The insoluble salt begins to dissolve when you add a third-party agent, giving a pink-colored solution
name: Interaction between potassium permanganate and 18-crown-6 leads to the formation of a complex which is soluble in benzene
Crown ethers are heterocyclic compounds containing more than 11 atoms in their cycles, at least four out of them are heteroatoms linked through an ethylene bridge.
Crown ethers are viscous liquids or crystalline substances, soluble in most organic solvents and poorly soluble in water. Their properties depend on the chemical nature of the functional groups and heteroatoms in the ring.
Crown ethers form stable lipophilic complexes with metal cations. The metal cation is included in an intramolecular cavity of the crown ether and retained by ion-dipole interactions with heteroatoms. Complexes which have the size of the metal ion is close to the size of the cavity of the crown ether molecule are most stable.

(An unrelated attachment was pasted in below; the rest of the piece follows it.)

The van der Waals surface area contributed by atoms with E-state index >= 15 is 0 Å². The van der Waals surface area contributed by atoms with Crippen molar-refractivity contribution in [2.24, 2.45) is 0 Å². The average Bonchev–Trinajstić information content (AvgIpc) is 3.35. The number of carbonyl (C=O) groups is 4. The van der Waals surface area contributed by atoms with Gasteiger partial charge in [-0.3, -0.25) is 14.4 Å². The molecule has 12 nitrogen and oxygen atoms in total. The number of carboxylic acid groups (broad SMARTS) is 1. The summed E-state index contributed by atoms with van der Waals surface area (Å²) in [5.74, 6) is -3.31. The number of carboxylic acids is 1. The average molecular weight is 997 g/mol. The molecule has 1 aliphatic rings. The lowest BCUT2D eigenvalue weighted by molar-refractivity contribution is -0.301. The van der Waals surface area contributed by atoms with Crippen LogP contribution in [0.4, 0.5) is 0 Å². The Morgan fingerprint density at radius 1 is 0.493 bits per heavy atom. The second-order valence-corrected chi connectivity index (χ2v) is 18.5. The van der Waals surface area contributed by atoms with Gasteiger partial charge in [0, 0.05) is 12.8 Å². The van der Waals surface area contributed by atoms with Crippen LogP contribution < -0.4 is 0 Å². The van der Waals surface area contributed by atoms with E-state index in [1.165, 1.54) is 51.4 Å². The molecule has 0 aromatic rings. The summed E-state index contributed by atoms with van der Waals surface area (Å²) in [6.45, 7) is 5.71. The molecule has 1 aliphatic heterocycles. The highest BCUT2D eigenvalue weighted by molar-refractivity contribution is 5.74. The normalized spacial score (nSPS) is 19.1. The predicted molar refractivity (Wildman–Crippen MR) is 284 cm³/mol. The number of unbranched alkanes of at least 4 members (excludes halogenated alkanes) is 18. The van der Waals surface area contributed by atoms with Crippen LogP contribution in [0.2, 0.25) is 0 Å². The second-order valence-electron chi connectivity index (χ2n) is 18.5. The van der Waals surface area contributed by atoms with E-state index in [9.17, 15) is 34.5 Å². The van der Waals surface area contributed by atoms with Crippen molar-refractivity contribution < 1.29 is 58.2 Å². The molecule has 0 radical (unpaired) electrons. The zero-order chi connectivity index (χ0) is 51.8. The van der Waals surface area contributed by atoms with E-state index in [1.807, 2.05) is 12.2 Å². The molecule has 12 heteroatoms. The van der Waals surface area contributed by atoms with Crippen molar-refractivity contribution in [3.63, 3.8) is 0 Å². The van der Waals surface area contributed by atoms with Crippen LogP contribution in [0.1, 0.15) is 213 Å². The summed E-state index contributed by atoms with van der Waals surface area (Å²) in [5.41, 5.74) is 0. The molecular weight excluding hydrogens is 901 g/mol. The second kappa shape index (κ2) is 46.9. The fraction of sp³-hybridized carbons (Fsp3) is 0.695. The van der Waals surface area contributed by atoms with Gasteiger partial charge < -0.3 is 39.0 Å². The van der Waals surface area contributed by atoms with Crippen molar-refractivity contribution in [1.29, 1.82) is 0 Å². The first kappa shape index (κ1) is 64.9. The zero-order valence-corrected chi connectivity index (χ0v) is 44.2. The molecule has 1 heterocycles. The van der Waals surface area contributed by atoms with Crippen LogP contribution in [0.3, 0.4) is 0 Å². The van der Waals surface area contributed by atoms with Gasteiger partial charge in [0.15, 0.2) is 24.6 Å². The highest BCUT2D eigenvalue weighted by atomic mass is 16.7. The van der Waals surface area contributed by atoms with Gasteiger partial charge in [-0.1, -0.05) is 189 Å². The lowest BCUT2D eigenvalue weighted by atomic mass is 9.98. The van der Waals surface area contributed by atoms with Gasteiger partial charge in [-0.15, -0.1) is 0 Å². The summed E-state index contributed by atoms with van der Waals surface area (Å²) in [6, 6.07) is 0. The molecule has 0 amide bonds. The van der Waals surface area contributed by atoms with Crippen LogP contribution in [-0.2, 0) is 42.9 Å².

Since the diameter of the cavity in a molecule of 18-crown-6 is 2,6-3,2 Å, and the diameter of the potassium ion is 2,66 Å, 18-crown-6 is more specific in relation to this metal.
Inorganic salts are generally poorly soluble in organic solvents. Thus, potassium permanganate is insoluble in benzene, but its complex with the crown ether is soluble. This feature of the complex allows to perform chemical reactions in organic media using potassium permanganate.